Fission, forking and fine tuning
Richard Langlois ()
Journal of Institutional Economics, 2018, vol. 14, issue 6, 1049-1070
Does innovation proceed from the top down or the bottom up? This is a crucial question for those who think about the sources of economic growth and especially for those who think about policies and institutions to promote innovation. The answer lies in part with the structure of the existing system of production and the array of assets that an innovation would displace, especially on the extent of complementarity and modularity in that structure. But it also depends on institutions. This paper argues for the centrality of decision rights to the process of innovation. Especially if it takes place in a systemic, non-modular way, innovation may require unified decision rights, often implying integrated control of complementary stages of production, in order to overcome the dynamic transaction costs of change. But the processes of subdivision, differentiation, and learning â€“ the processes of fission, forking, and fine tuning â€“ may also require changes in decision rights in order to overcome dynamic transaction costs. I illustrate these points with a case study of three generations of an American family of inventor-entrepreneurs in electricity and electronics.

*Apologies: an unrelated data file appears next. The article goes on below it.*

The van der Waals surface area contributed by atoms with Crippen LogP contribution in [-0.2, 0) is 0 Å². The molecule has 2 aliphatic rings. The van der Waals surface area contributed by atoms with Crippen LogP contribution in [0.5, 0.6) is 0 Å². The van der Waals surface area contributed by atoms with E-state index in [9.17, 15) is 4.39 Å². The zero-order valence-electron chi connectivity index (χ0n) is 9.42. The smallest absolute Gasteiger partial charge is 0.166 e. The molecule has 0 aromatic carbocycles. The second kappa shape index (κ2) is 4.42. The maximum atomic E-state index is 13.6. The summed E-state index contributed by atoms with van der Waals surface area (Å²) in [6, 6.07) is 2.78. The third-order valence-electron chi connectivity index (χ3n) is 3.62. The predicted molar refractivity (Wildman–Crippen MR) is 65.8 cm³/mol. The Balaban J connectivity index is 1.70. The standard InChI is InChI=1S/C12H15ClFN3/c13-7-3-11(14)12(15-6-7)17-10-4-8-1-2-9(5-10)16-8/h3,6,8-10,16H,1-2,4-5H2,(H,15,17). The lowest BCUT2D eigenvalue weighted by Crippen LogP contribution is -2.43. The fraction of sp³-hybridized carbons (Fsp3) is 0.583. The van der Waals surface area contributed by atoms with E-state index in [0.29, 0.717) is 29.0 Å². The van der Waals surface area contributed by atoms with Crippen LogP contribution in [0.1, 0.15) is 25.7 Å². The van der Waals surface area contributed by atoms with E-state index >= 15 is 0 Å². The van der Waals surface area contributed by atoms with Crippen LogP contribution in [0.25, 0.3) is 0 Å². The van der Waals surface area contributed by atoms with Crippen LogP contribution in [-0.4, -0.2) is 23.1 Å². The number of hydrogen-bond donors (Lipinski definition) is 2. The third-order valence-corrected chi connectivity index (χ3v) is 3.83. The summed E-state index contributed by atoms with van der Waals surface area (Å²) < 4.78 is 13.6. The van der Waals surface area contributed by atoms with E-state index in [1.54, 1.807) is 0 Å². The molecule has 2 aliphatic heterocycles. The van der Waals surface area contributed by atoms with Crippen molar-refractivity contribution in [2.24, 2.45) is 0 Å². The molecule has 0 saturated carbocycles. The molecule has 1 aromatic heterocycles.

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Working Paper: Fission, Forking, and Fine Tuning (2017)
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Persistent link: https://EconPapers.repec.org/RePEc:cup:jinsec:v:14:y:2018:i:06:p:1049-1070_00
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